According to the Rape Victim Advocacy Program, 1 in 2 women, 1 in 5 men, and 1 in 2 transgender individuals experience some form of sexual violence. Given the victim shaming that is an unfortunate part of our society, many survivors are reluctant to come forward. Well-meaning staff without adequate trauma training may inadvertently make things worse. Some survivors report experiencing discrimination and judgment when attempting to access care after an assault, or even being denied care altogether.
In order to address this, the Sexual Assault Nurse Examiner (SANE) program, developed in the 1970s, has trained an increasing number of nurses across the country. In Fairfield, Grace Griffin recently completed SANE training. A BSN RN with prior training in trauma-informed care, Griffin has always felt called to support people in times of distress. She’s worked with migrant workers, refugees, survivors of human trafficking, and geriatric patients, and she’s noticed a disturbing amount of sexual trauma in her patients.
While working with a geriatric patient in long-term care, Griffin recounts how the patient said, “Thank you so much for how you treat me.” Griffin asked what she meant. The patient clarified, “Before you do anything, you always ask me. You always tell me when you’re going to touch me. None of the other nurses or aides do that. I’ve been raped so many times in my life, and every day I have flashbacks. It’s so scary for me.”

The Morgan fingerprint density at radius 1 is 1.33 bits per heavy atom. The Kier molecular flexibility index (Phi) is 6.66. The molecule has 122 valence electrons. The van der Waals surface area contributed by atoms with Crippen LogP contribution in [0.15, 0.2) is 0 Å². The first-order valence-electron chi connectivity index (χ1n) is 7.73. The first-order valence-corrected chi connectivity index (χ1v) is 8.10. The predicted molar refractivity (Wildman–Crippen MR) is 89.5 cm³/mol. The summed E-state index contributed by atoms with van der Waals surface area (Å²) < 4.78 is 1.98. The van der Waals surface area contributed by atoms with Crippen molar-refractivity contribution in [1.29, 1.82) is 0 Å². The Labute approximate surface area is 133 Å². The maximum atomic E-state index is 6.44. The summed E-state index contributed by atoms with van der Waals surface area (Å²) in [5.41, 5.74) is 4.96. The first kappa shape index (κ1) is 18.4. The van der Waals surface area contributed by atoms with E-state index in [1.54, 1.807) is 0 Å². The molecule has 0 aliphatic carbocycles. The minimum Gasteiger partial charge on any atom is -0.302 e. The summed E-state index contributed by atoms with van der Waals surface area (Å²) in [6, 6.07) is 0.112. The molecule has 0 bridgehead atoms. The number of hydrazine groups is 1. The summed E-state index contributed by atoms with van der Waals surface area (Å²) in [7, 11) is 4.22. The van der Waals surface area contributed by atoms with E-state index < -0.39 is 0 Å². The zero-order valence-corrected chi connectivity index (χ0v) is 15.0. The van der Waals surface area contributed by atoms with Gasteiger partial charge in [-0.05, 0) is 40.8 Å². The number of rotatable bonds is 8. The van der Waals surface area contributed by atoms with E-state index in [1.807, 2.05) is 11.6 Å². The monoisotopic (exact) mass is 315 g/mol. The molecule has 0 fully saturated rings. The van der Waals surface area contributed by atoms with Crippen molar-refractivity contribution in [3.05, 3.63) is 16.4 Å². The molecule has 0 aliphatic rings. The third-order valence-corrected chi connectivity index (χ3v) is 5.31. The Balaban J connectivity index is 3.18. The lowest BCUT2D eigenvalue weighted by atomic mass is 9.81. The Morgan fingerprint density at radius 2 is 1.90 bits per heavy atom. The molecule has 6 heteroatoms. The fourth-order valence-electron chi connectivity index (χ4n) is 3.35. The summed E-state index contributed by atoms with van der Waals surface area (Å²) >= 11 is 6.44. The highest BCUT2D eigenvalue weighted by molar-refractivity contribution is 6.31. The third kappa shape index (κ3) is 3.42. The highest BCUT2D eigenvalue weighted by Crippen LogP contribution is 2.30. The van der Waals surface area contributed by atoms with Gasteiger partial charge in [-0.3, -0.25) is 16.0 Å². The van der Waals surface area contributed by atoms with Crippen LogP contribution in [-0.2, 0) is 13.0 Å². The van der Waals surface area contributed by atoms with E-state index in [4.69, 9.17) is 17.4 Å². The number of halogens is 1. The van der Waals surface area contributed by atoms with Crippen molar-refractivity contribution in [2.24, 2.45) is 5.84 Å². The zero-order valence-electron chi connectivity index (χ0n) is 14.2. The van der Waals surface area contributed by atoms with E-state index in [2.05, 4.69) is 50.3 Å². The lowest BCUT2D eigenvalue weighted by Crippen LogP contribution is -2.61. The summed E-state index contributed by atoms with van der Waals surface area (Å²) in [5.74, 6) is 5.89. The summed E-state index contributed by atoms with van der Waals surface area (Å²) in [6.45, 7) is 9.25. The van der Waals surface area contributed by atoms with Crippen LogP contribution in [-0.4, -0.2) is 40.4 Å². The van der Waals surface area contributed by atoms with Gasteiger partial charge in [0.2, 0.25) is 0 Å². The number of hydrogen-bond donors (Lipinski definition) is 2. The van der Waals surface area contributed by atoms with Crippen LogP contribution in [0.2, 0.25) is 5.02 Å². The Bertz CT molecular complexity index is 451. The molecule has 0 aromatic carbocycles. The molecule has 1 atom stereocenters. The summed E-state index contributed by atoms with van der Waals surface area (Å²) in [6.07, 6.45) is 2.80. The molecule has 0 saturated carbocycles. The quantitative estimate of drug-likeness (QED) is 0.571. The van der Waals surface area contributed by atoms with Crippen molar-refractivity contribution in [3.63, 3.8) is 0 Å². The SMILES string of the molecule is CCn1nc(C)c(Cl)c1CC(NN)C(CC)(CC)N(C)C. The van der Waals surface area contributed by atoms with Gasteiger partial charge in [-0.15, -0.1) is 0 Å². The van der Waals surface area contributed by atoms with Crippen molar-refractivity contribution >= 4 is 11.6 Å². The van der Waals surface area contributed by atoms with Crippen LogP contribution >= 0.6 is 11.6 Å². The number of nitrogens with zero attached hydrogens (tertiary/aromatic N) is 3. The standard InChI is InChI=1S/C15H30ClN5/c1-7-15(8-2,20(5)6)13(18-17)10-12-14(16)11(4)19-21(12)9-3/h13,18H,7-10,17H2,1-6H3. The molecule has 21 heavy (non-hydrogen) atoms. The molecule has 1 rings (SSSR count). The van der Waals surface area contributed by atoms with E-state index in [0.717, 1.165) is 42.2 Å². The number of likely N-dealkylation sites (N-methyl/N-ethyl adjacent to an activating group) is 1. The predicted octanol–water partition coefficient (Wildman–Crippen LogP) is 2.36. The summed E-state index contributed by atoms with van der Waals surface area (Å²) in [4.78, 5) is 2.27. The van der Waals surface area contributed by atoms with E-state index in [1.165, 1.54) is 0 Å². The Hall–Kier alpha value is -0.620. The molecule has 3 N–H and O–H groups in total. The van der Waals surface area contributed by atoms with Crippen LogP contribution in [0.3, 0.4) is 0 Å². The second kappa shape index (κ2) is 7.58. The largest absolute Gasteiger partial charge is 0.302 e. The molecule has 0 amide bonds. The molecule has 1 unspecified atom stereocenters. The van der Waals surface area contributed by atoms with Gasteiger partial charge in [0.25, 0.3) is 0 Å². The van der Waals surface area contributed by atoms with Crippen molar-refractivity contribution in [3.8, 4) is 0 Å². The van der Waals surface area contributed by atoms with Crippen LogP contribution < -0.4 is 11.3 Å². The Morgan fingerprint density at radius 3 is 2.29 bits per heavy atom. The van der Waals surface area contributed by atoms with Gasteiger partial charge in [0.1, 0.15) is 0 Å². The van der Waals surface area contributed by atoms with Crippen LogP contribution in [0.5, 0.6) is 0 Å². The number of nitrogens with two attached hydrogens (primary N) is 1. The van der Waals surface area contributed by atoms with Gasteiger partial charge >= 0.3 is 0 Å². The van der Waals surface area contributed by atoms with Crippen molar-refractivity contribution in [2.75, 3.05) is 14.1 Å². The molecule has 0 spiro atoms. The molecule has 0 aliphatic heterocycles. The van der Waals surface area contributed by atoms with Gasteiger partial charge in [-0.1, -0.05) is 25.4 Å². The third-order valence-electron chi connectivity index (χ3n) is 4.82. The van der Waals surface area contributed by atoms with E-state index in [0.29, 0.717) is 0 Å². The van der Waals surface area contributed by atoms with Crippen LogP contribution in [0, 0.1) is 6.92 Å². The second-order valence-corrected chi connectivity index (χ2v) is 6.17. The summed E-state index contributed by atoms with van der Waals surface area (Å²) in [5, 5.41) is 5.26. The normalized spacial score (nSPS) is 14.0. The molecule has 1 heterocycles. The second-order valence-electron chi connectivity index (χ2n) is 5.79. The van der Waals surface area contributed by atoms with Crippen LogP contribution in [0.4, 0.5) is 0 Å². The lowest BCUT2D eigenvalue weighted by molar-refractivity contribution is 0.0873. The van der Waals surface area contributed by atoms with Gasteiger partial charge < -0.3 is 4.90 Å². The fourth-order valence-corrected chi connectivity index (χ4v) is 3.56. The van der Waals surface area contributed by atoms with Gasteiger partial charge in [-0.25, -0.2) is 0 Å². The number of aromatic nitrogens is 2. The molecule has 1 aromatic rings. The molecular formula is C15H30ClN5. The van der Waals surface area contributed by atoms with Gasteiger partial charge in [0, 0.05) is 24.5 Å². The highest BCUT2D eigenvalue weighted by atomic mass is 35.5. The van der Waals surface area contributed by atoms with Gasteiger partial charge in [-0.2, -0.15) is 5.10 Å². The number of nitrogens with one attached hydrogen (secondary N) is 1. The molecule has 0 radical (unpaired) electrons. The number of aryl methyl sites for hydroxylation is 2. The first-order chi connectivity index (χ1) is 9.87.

This made Griffin think about the prevalence of rape nowadays. “Currently, one in six women is sexually assaulted,” she says, “and when we look back in time, I wonder how many women were being raped and assaulted then, and absolutely didn’t feel safe coming forward.” This impelled her to become a SANE nurse.
An important part of community support for sexual abuse survivors, a SANE nurse is trained to create a safe place for any sexual assault survivor to seek help without experiencing re-traumatization or discrimination. With special training in medical, psychological, and forensic examination techniques, a SANE nurse conducts sexual assault exams, providing support for survivors in a hospital, clinic, or private facility.
SANE nurses often work as part of an interdisciplinary crew known as a Sexual Assault Response Team (SART). This team includes members from the medical community, law enforcement, and advocacy groups. Assistance may include forensic evidence collection, legal expertise, and emotional support.
A SANE nurse can assess injuries, collect DNA evidence, provide emotional support, and sometimes even assist with making a police report. The nurse helps give the survivor power over follow-up care, and is trained to help without judgment. “The number one thing a SANE nurse does is make sure the victim is safe,” Griffin says. “You’re there to perform a medical forensic exam, but not if it’s going to traumatize the victim even more.”
Starting this winter, Griffin will be working part time in the University of Iowa Hospital & Clinics system, but she’s also investigating the possibility of practice privileges at hospitals or clinics closer to home.
Griffin wants to make sure people know that “in the state of Iowa, sexual assault exam costs are covered by the state. A sexual assault survivor never has to pay for them. They’re all covered by state funds.”
National Sexual Assault Hotline (800) 656-4673
Iowa Sexual Abuse Hotline (800) 284-7821
RVAP Crisis Line (319) 335-6000 or (800) 228-1625